(Reuters) - Perhaps the only clue that Ronald Read, a Vermont gas station attendant and janitor who died last year at age 92, had been quietly amassing an $8 million fortune was his habit of reading the Wall Street Journal, his friends and family say.
It was not until last week that the residents of Brattleboro would discover Read’s little secret. That’s when the local library and hospital received the bulk of his estate, built up over the years with savvy stock picks.“Investing and cutting wood, he was good at both of them,” his lawyer Laurie Rowell said on Wednesday, noting that he read the Journal every day.
Most of those who knew Read, described as a frugal and extremely private person, were aware that he could handle an axe. But next to no one knew how well he was handling his financial portfolio.
Read, the first person in his family to graduate from high school, dressed in worn flannel shirts and spent his free time scavenging for fallen branches for his home wood stove. He drove a second-hand Toyota Yaris.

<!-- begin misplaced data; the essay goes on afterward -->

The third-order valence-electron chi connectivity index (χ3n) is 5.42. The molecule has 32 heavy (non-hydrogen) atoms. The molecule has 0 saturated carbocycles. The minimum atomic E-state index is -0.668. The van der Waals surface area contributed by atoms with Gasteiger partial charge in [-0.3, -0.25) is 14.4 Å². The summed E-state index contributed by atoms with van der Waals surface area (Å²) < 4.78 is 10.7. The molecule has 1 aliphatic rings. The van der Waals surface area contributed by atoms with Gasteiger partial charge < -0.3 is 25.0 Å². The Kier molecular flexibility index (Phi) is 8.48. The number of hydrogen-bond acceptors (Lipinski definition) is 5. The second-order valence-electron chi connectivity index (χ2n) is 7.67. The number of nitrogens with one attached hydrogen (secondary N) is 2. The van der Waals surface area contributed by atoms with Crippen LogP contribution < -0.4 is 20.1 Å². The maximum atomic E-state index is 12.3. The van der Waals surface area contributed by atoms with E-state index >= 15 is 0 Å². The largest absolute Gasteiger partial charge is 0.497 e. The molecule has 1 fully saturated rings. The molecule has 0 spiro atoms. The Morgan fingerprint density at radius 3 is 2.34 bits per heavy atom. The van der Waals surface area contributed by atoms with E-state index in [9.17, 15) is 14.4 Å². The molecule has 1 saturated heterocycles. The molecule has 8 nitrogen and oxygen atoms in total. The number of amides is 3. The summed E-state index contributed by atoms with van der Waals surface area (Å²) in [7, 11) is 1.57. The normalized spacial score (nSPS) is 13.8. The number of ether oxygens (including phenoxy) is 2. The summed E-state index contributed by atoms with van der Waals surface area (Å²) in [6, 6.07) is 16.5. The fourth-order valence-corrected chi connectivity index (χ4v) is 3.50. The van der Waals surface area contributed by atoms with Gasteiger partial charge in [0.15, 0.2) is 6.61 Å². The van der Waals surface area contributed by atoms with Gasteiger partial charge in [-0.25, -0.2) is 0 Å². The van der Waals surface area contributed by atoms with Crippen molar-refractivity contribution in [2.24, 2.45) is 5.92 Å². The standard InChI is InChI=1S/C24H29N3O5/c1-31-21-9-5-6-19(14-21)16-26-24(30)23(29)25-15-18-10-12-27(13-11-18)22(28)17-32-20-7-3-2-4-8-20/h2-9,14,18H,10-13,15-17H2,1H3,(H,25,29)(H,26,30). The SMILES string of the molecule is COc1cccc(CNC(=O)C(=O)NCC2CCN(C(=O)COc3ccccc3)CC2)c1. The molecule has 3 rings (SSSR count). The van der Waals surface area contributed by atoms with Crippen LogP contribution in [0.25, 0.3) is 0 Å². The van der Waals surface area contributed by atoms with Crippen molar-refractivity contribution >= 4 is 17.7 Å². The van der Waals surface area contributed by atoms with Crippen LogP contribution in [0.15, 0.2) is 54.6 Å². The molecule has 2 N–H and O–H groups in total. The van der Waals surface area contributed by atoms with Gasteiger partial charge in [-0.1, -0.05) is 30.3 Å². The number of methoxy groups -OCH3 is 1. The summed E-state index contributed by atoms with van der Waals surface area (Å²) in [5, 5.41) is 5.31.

“You’d never know the man was a millionaire,” Rowell said. “The last time he came here, he parked far away in a spot where there were no meters so he could save the coins.”
Read graduated from Brattleboro High School in 1940 and during World War II served in North Africa, Italy and the Pacific theater. Returning home, he worked at Haviland’s service station and then as a janitor at a JCPenney store, marrying a woman with two children.
Before his death on June 2, 2014, Read’s only indulgence was eating breakfast at the local coffee shop, where he once tried to pay his bill only to find that someone had already covered it under the assumption he did not have the means, Rowell said.
Last week, Brooks Memorial Library and Brattleboro Memorial Hospital each received their largest bequests ever. Read left $1.2 million to the library, founded in 1886, and $4.8 million to the hospital, founded in 1904.
“It was a thunderbolt from the sky,” said the library’s executive director, Jerry Carbone. While a surprise, he said the gift made sense once he learned more about the quiet, shy library patron appropriately named Read.
“Being a self-made man with his investments, he recognized the transformative nature of a library, what it can do for people,” Carbone said.
Read’s stepchildren survive him but were not immediately available for comment.
Reporting by Barbara Goldberg in New York; Editing by Frank McGurty and Will Dunham